He therefore flatters Jesus, and attempts to deceive Him, making pretence of being well-disposed to Him. And what does the Omniscient reply, “Who, as it is written, taketh the wise in their craftiness?” “Why callest thou Me good? None is good but one, God.” Thou seest how He proved at once that he was neither wise nor learned, though the ruler of a synagogue of the Jews. For if, He says, thou didst not believe that I am God, and the clothing of the flesh hath led thee astray, why didst thou apply to Me epithets suitable to the supreme nature alone, while still thou supposedst Me to be a mere man like unto thyself, and not superior to the limits of human nature? In the nature that transcends all, even in God only, is found the attribute of being by nature, and unchangeably good: but the angels, and we upon earth, are good by resembling Him, or rather by participation of Him. For as He is what He is, and this is His Name, and His everlasting memorial for all generations; but we exist and come into being by being made partakers of Him Who really exists: so He indeed is good, or the good absolutely, but angels and men are good, only by being made, as I said, partakers of the good God. Let therefore the being good be set apart as the special property of God over all alone, essentially attached to His nature, and His peculiar attribute. If, however, He says, I do not seem to thee to be truly God, then thou hast ignorantly and foolishly applied to Me the properties and virtues of the divine nature, at the very time when thou imaginest me to be a mere man, one that is who never is invested with goodness, the property of the unchangeable nature, but only gains it by the assent of the divine will. And such then was the purport of what Christ spake.

But those perchance will not assent to the correctness of this explanation, whose minds are perverted by sharing in the wickedness of Arius. For they make the Son inferior to the supremacy and glory of God the Father: or rather, they contend that He is not the Son; for they both eject Him from being by nature and verily God, and thrust Him away from having really been born, lest men should believe that He is also equal in substance to Him Who begat Him. For they assert, as though they had obtained a reason for their blasphemy from the passage now before us, ‘Behold, He has clearly and expressly denied that He is good, and set it apart as something appropriate to God the Father only: but verily had He been equal to Him in substance, and sprung from Him by nature, how would not He also be good as being God?’

Let this then be our reply to our opponents. Since all correct and exact reasoning acknowledges a son to be consubstantial with the father, how is He not good, as being God? For He cannot but be God, if He be consubstantial with Him Who is by nature God. For surely they will not affirm, however extreme may be the audacity into which they have fallen, that from a good father a son has sprung who is not good. For to this we have the Saviour’s own testimony, Who thus speaks; “A good tree cannot bring forth evil fruits.” How from a good root has there shot forth an evil sprout? Or how from a sweet fountain can there flow a bitter river? Was there ever a time when there was no Father, seeing that He is the Father eternally? But He is the Father, because He has begotten, and this is the reason why He bears this name, and not as being one who borrows the title by resemblance to some other person. For from Him all paternity in heaven and earth is named. We conclude therefore that the fruit of the good God is the good Son.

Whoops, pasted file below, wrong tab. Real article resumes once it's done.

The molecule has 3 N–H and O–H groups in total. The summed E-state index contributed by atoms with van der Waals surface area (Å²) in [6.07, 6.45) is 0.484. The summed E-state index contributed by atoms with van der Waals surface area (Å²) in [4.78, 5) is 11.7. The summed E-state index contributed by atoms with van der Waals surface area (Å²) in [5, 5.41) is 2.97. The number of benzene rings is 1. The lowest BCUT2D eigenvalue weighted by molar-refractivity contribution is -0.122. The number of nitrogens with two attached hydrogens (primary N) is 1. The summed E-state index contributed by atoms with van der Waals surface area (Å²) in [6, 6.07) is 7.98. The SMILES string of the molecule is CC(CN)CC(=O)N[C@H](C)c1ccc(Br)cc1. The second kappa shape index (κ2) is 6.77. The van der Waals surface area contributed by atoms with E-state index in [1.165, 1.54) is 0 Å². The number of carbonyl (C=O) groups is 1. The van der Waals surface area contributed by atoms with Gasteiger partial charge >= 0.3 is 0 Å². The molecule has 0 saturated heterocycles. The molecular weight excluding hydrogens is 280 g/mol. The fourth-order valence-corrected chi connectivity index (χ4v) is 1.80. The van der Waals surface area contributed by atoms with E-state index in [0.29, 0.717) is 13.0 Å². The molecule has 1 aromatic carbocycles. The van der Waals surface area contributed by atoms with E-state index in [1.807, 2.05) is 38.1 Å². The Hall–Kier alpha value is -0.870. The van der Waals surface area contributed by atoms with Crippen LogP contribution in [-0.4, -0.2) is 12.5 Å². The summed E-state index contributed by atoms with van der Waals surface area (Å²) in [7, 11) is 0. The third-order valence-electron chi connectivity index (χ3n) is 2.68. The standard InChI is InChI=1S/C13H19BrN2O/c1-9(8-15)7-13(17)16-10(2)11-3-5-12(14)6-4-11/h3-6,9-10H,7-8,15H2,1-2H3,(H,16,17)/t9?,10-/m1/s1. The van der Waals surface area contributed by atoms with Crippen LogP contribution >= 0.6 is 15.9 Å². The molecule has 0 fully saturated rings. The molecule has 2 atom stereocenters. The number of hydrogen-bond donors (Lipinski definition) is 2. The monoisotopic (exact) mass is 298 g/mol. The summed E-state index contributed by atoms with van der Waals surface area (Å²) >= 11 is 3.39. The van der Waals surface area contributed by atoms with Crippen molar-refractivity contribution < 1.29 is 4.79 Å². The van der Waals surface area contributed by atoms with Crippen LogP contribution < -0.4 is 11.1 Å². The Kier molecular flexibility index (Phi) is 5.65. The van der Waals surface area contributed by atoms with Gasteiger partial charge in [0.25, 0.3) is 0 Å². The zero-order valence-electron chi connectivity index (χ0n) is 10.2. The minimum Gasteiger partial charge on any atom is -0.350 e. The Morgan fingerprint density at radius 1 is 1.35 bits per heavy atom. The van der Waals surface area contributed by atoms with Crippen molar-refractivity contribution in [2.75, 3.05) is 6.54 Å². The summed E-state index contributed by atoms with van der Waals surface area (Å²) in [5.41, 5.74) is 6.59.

And in another way: as most wise Paul says, “He is the image of the invisible God:” and the image, because He displays in His own nature the beauty of Him Who begat Him. How therefore can we see in the Son, Who is not good, the Father, Who is by nature and verily good? “He is the brightness and likeness of His person:” but if He be not good, as the senseless heretic asserts, but the Father is by nature good, it is a brightness different in nature, and that possesses not the splendour of Him Who bade it shine. And the likeness too is counterfeit, or rather is now no likeness at all: for it represents not Him Whose likeness it is, if, as all must allow, that which is not good is the contrary of that which is good.

And much more might one say in opposition to them upon this point: but that our discourse may not extend to an unreasonable length, and be burdensome to any, we will say no more at present, and hold in as with a bridle our earnestness in this matter; but at our next meeting we will continue our explanation of the meaning of this passage from the Gospel, should Christ once again assemble us here: by Whom and with Whom, to God the Father, be praise and dominion with the Holy Ghost, for ever and ever, Amen.